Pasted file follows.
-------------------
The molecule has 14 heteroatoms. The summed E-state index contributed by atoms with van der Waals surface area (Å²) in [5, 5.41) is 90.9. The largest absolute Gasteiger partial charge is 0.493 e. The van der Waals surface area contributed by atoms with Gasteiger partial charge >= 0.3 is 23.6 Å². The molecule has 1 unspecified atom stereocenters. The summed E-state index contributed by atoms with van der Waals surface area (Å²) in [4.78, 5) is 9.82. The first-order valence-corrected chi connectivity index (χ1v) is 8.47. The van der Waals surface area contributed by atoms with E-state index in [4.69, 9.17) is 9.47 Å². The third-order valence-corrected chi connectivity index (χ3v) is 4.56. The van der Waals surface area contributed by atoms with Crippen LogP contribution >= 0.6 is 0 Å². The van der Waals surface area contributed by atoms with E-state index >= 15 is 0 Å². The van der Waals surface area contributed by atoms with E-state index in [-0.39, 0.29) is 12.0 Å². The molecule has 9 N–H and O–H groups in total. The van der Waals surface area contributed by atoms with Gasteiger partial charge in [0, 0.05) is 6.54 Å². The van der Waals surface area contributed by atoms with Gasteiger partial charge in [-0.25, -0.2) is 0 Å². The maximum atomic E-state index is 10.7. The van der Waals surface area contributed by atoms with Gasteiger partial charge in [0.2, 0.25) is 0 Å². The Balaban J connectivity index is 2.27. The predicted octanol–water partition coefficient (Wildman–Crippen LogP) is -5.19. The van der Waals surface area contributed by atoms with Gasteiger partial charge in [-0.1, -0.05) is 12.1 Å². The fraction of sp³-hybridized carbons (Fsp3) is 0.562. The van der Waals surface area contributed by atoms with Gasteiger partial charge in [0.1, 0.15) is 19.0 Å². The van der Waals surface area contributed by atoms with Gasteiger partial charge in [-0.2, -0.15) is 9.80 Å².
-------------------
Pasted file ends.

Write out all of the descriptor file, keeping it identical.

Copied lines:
The molecule has 14 heteroatoms. The summed E-state index contributed by atoms with van der Waals surface area (Å²) in [5, 5.41) is 90.9. The largest absolute Gasteiger partial charge is 0.493 e. The van der Waals surface area contributed by atoms with Gasteiger partial charge >= 0.3 is 23.6 Å². The molecule has 1 unspecified atom stereocenters. The summed E-state index contributed by atoms with van der Waals surface area (Å²) in [4.78, 5) is 9.82. The first-order valence-corrected chi connectivity index (χ1v) is 8.47. The van der Waals surface area contributed by atoms with E-state index in [4.69, 9.17) is 9.47 Å². The third-order valence-corrected chi connectivity index (χ3v) is 4.56. The van der Waals surface area contributed by atoms with Crippen LogP contribution >= 0.6 is 0 Å². The van der Waals surface area contributed by atoms with E-state index >= 15 is 0 Å². The van der Waals surface area contributed by atoms with E-state index in [-0.39, 0.29) is 12.0 Å². The molecule has 9 N–H and O–H groups in total. The van der Waals surface area contributed by atoms with Gasteiger partial charge in [0, 0.05) is 6.54 Å². The van der Waals surface area contributed by atoms with Gasteiger partial charge in [-0.25, -0.2) is 0 Å². The maximum atomic E-state index is 10.7. The van der Waals surface area contributed by atoms with Gasteiger partial charge in [0.2, 0.25) is 0 Å². The Balaban J connectivity index is 2.27. The predicted octanol–water partition coefficient (Wildman–Crippen LogP) is -5.19. The van der Waals surface area contributed by atoms with Gasteiger partial charge in [-0.1, -0.05) is 12.1 Å². The fraction of sp³-hybridized carbons (Fsp3) is 0.562. The van der Waals surface area contributed by atoms with Gasteiger partial charge in [0.1, 0.15) is 19.0 Å². The van der Waals surface area contributed by atoms with Gasteiger partial charge in [-0.2, -0.15) is 9.80 Å².